Gov. Jay Inslee has kept his word on accepting Syrian refugees while others refused, resettling far more refugees in 2016 from the war-torn country than ever before. Mayor Ed Murray has also said Seattle, which passed an ordinance in 2003 denoting it as a Sanctuary City, will keep accepting refugees even if that means losing out on some federal funding under the incoming Trump administration.

Washington state consistently falls within the top 10 refugee-receiving states in the country, according to the Washington State Department of Social and Health Services (DSHS). A record 3,907 refugees were accepted into Washington in the federal fiscal year 2016 (Oct. 1, 2015 to Sept. 30, 2016), a 33 percent jump from 2015. Of the total number of refugee arrivals, the top five countries of origin included Ukraine (20 percent), Iraq (16 percent), Afghanistan (13 percent), Somalia (11 percent), and Burma and Iran (6 percent each). Only 165 (4 percent) were identified as Syrian refugees, who have been the focal point of the most scrutiny from officials around the US.

Elisheva Somerson says she believes the message of acceptance is getting across.

“It just seems like such a heightened political moment where awareness around Islamophobia and Xenophobia is really on the increase,” she said.

What good is a poster?

At Scratch Deli, the poster sits among a group of other posters on the community bulletin board that promote art classes and shows. Daniel O’Connell, one of the Deli owners, said he recalls it going up about a year ago and that he makes a conscious effort to maintaining its space during his monthly board-tidying. He views the poster as a “signaling mechanism” that communicates that is an Islamophobia-free space.

“I like to think that Scratch is a safe zone, period,” he said. “I would hope that in a situation in which I witnessed bigotry or someone came in and expressed that they were being harassed outside for any reason, I would have the courage to help in whatever way I could, including sheltering the harassed and removing the harasser from our establishment. That said, I recognize that Scratch is located in Capitol Hill, a hyper-socially liberal bubble within the already hyper-socially liberal bubble that is Seattle, so I don’t know that I’ll ever be faced with these situations.”

The Seattle Police Department embarked on a similar yet completely different mission with its “Safe Space” program in May of 2015, providing businesses and organizations with decals and information on how to report malicious harassment and hate crimes. There are directives and responsibilities associated with those posters, most notably to call 911. In April of 2016, the program expanded to all 98 Seattle Public Schools and has reached 1,600 locations including expanding to 46 law enforcement agencies around the country. The point of the signage was to reduce anti-LGBTQ crimes and bullying. Businesses and organizations are encouraged to post the signs at the entrances to their premise as a “symbol of safety for the victims of LGBTQ crime and a warning to those who commit those crimes.”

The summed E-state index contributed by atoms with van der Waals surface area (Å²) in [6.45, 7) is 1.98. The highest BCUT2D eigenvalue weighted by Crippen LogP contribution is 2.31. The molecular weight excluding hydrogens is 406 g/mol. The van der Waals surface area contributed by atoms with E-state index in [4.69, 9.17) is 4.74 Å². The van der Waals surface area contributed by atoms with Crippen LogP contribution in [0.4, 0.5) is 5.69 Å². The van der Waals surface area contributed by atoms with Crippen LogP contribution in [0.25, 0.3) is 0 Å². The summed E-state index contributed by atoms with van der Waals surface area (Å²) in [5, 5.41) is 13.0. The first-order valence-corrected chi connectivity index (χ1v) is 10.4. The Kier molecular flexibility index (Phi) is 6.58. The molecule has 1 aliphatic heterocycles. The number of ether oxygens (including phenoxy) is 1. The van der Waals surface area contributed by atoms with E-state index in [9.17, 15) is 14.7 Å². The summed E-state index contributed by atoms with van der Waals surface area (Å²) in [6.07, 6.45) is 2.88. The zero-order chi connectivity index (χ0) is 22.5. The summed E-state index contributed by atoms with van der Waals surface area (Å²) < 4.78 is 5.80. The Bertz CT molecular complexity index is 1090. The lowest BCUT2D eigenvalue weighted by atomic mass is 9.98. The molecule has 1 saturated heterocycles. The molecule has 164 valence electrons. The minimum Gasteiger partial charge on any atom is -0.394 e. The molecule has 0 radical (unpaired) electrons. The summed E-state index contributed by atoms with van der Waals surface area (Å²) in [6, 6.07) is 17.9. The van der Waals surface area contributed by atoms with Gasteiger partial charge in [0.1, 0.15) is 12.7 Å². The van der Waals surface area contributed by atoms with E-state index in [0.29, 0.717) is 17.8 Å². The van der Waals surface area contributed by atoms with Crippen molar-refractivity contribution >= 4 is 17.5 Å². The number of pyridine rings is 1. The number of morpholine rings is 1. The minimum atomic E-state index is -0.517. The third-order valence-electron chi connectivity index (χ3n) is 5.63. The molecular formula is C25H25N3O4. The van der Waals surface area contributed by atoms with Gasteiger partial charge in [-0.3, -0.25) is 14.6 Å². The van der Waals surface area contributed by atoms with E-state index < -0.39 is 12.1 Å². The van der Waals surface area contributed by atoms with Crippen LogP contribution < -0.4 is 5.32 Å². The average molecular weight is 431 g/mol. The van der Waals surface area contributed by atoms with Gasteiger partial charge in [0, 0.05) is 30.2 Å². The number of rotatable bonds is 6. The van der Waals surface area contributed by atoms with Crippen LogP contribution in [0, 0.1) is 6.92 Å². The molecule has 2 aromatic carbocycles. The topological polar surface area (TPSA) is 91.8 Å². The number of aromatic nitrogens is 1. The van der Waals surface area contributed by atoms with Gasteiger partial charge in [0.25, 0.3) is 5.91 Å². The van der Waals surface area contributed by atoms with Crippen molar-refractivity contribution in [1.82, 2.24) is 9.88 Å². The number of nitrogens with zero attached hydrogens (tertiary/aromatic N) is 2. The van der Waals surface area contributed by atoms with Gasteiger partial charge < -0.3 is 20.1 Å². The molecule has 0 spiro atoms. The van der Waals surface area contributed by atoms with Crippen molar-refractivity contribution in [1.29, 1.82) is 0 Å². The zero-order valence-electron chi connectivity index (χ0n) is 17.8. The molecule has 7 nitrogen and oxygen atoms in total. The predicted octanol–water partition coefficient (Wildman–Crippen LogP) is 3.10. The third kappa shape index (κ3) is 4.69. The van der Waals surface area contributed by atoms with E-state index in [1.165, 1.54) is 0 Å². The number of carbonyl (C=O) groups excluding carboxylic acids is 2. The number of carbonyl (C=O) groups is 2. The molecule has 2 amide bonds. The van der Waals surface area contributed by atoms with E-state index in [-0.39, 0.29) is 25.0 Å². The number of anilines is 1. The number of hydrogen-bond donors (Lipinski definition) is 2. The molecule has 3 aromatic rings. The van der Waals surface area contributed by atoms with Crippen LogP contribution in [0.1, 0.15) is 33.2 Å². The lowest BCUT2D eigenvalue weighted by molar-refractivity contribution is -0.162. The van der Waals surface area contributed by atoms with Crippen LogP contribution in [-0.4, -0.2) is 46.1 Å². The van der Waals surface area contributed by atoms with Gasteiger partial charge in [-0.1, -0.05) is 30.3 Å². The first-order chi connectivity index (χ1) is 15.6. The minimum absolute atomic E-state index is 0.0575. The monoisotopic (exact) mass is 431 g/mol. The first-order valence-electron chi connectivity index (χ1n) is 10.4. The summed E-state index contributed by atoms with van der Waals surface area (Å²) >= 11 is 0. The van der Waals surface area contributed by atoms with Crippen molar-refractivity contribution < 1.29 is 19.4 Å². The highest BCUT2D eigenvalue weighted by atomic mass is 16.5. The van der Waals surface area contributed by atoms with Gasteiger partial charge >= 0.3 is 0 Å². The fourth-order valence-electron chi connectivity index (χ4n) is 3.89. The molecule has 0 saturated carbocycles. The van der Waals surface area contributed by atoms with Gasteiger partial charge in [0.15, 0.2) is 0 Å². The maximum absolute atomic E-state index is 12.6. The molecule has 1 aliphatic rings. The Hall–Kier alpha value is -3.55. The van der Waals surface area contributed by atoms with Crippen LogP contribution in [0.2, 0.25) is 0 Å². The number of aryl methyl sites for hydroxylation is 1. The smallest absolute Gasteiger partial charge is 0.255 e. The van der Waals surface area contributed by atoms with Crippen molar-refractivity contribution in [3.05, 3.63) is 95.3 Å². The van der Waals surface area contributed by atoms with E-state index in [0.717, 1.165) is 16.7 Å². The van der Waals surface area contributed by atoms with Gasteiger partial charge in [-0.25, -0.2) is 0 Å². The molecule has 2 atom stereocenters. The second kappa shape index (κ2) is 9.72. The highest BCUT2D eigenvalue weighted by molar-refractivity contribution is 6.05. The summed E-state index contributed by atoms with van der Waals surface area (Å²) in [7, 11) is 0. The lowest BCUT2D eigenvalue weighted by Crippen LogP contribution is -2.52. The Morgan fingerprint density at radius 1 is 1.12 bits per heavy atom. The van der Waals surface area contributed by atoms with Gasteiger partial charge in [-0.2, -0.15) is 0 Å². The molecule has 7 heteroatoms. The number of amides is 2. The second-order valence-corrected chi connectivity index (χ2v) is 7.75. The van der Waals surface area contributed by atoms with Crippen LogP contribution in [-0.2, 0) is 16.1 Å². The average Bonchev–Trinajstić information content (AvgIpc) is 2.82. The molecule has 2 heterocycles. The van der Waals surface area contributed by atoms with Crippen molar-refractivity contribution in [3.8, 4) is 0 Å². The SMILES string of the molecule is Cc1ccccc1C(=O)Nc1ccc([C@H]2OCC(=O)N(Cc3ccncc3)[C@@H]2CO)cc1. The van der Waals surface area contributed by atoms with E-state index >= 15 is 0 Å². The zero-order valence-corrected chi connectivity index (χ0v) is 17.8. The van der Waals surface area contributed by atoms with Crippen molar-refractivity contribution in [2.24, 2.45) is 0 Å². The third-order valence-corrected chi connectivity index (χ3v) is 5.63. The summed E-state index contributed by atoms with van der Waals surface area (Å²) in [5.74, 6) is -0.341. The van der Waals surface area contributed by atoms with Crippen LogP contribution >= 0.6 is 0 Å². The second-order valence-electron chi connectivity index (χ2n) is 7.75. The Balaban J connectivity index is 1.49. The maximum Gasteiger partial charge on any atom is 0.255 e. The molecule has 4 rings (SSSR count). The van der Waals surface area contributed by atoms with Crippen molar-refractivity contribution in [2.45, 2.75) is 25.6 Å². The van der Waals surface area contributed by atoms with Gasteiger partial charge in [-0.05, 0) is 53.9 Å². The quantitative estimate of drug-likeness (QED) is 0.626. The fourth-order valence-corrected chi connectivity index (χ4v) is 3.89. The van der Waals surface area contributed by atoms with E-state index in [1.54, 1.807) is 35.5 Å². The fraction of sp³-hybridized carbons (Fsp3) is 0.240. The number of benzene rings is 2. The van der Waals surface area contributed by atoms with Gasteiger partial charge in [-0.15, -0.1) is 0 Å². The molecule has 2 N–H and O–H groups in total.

Officer Jim Ritter, the creator of SPD’s Safe Place Initiative, said there has been a “significant increase” in reported hate crimes or malicious harassment or bias elements since 2015, which he says indicates the program is working. More than anything, though, he says it has built collaboration within the community and has started conversations that weren’t happening previously.

“It’s creating conversations that haven’t been had before and I think that the residual impact has gone far beyond even the local impact of this in the victims of these crimes,” he said.

Somerson, meanwhile, said the JVP signs are not to be mistaken with policy and that signs in a window should not be confused with the creation of an actual safe space.

“I don’t think because someone puts a rainbow sticker in their store, that makes it a safe space for LGBT folks. I just don’t,” she said. “That was also a campaign put through the Seattle Police Department, which is notorious for not exactly treating people of color and queer folks well so I don’t believe that we can guarantee safe space anywhere. I think that it’s certainly a sign that we are standing in solidarity, we would hope that it makes people feel safer, it makes people feel like they have somewhere to turn, that people care about them, that their friends and neighbors understand this political moment and are standing up for them. I have questions about the idea of ‘safe space.’”

O’Connell, too, recognizes the limitations of the poster’s sentiment.

“My only concern would be someone putting up a poster and patting themselves on the back for a job well done,” he said. “I certainly don’t consider having the poster up to be the fulfillment of my civic or humanitarian duty, and I would caution anybody who does to reconsider.”

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Seattle Jewish organization fighting Islamophobia with posters